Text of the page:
6 January 2022

2022: A year of identity

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2022 will be a year of identity, writes Sunder Katwala. Working to build bridges across divides in our society will be more important than ever.

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As we look ahead to 2022 – a year in which the jubilee and sporting events will prompt new reflection on our sense of who we are as a nation – the natural sense of optimism prompted by a new year is tempered as we enter a third year in the shadow of a pandemic. 2022 looks like being a year when we have to work out how to live with Covid, perhaps in endemic form for much longer.

It may also be a year when our politics becomes yet more fractious. Boris Johnson’s government had the benefit of the doubt in grappling with an unprecedented crisis. When there were gains as well as pain from the pandemic, they arose from a sense of solidarity from shared sacrifice: hence the public anger if those in charge don’t stick to the rules themselves. December’s political dramas leave Westminster wondering aloud whether Boris Johnson, Foreign Secretary Liz Truss or Chancellor Rishi Sunak might be Prime Minister by the end of the year. May’s local elections may do much to determine whether the Prime Minister can restabilise his turbulent party. Michael Gove’s imminent Levelling Up White Paper takes on ever more totemic importance as the government’s main opportunity to generate a substantive policy legacy during this parliament.

Keir Starmer’s opening New Year speech noted how the government’s difficulties have given the Labour Opposition a new chance to be heard by voters. The test of the Labour leader and his recently reshuffled frontbench team is how far they can now make the political weather as a credible alternative government with their own agenda for change.

2022 will be a year of identity. The 2022 Jubilee will be mostly a moment to look back, through the seven decades of the Queen’s service, as the longest-serving monarch in British history: a symbol of continuity in a society of rapid change. Everybody will be aware that the monarchy will, one day, need to adapt to a new future, but those important national questions may mostly be left, quietly, for another day.

It will be a year of sporting overload too, in an era when we have seen in football and cricket how much sport shapes our national conversations about identity, race and belonging. The Commonwealth Games give Birmingham its opportunity in the national and global spotlight. The women’s European football championships, hosted in England, will be the biggest effort yet to boost the profile and status of women’s sport, and to bag a trophy too. In December the men’s team travel to Qatar for the curiously unfamiliar phenomenon of a winter World Cup in the run-up to Christmas.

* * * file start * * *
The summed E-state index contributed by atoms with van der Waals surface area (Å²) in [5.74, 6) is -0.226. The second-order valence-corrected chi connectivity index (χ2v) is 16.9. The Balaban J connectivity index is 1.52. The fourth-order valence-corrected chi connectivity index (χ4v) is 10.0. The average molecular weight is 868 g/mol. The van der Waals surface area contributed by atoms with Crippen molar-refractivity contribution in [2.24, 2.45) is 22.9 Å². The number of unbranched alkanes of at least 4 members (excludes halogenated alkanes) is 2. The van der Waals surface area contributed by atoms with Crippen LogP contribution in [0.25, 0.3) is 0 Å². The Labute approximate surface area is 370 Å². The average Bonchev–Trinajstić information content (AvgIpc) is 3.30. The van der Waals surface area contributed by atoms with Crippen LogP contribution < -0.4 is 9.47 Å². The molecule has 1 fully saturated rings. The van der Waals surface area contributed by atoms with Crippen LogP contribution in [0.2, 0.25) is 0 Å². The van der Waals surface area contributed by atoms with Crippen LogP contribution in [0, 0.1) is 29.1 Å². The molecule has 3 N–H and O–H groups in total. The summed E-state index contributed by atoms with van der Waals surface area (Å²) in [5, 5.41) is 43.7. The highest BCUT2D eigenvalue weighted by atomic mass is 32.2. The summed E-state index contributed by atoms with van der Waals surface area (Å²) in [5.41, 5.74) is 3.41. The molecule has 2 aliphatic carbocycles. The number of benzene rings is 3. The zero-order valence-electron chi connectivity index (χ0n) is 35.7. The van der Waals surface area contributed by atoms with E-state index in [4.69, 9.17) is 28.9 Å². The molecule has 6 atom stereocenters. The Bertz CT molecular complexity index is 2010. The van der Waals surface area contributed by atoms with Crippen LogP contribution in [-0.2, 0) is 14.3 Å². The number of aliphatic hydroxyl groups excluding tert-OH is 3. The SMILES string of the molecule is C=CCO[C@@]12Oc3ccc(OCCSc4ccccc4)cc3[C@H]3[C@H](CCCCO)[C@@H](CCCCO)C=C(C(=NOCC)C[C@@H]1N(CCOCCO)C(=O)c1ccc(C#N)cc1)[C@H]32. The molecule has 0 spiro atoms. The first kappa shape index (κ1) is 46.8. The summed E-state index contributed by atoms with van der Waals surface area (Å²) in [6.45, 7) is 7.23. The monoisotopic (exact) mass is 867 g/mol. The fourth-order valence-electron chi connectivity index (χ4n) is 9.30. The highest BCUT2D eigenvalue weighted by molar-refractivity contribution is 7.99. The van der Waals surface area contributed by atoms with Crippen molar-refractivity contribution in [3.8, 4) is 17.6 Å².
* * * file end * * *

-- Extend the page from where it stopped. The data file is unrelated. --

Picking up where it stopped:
The centenary of the BBC and also the Unboxed Festival – which has ditched the pejorative baggage of a so-called ‘Festival of Brexit’ — will seek to engage the general public in thinking about who we think we are, and what that means for our past, present and future.

The most detailed portrait of the society that Britain is becoming will come with the 2021 census results, due to be published by late Spring. This will offer a once-in-a-decade snapshot of our changing society. Stories of demographic change can be abused for incendiary purposes. Conspiracy theories like the Great Replacement Theory seek to stoke fears and extremism, creating challenges for national and local policy-makers, and the media, to navigate.

Yet the census facts also illuminate perhaps the biggest challenge for the next decade: how to develop a compelling public vision about a changing Britain, in ways that can reach across social divides and broaden confidence about how we manage change fairly for everyone. So the census will illustrate why every major institution and sector will need to develop more confidence in how we talk about Britain’s growing diversity – and take the action needed to unlock its full potential for the shared public good.

So this must be an era to call the bridgers to action. The long Covid pandemic has been a long period of disconnection – but also one in which the appetite and need for social connection has grown stronger. It will take time to repair the disruption to education, health and the economy.  As we will emerge, uneasily, into this uncertain future, work to build bridges across the divides in our society will be more important than ever.

Later in January British Future will host an online event looking ahead at how to navigate 2022 – details will be posted shortly on the events page.

A version of this article also appears in Eastern Eye.


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